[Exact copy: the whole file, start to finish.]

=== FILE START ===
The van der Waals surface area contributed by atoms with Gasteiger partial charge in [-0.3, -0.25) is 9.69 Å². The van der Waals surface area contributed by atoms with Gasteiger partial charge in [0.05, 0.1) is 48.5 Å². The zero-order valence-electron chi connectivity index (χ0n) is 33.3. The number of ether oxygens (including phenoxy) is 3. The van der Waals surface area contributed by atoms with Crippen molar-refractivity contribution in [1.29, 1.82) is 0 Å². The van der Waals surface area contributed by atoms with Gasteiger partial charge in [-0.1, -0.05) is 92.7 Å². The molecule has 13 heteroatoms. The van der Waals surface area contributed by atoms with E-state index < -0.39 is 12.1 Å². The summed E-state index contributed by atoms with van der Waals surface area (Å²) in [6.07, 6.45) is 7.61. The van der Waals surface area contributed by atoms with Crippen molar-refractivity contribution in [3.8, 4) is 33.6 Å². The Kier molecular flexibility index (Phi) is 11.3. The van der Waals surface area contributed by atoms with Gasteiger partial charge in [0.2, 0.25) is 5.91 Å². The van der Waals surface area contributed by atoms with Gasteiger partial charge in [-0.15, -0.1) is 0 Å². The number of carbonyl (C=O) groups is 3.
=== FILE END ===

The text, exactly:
The van der Waals surface area contributed by atoms with Gasteiger partial charge in [-0.3, -0.25) is 9.69 Å². The van der Waals surface area contributed by atoms with Gasteiger partial charge in [0.05, 0.1) is 48.5 Å². The zero-order valence-electron chi connectivity index (χ0n) is 33.3. The number of ether oxygens (including phenoxy) is 3. The van der Waals surface area contributed by atoms with Crippen molar-refractivity contribution in [1.29, 1.82) is 0 Å². The van der Waals surface area contributed by atoms with Gasteiger partial charge in [-0.1, -0.05) is 92.7 Å². The molecule has 13 heteroatoms. The van der Waals surface area contributed by atoms with E-state index < -0.39 is 12.1 Å². The summed E-state index contributed by atoms with van der Waals surface area (Å²) in [6.07, 6.45) is 7.61. The van der Waals surface area contributed by atoms with Crippen molar-refractivity contribution in [3.8, 4) is 33.6 Å². The Kier molecular flexibility index (Phi) is 11.3. The van der Waals surface area contributed by atoms with Gasteiger partial charge in [0.2, 0.25) is 5.91 Å². The van der Waals surface area contributed by atoms with Gasteiger partial charge in [-0.15, -0.1) is 0 Å². The number of carbonyl (C=O) groups is 3.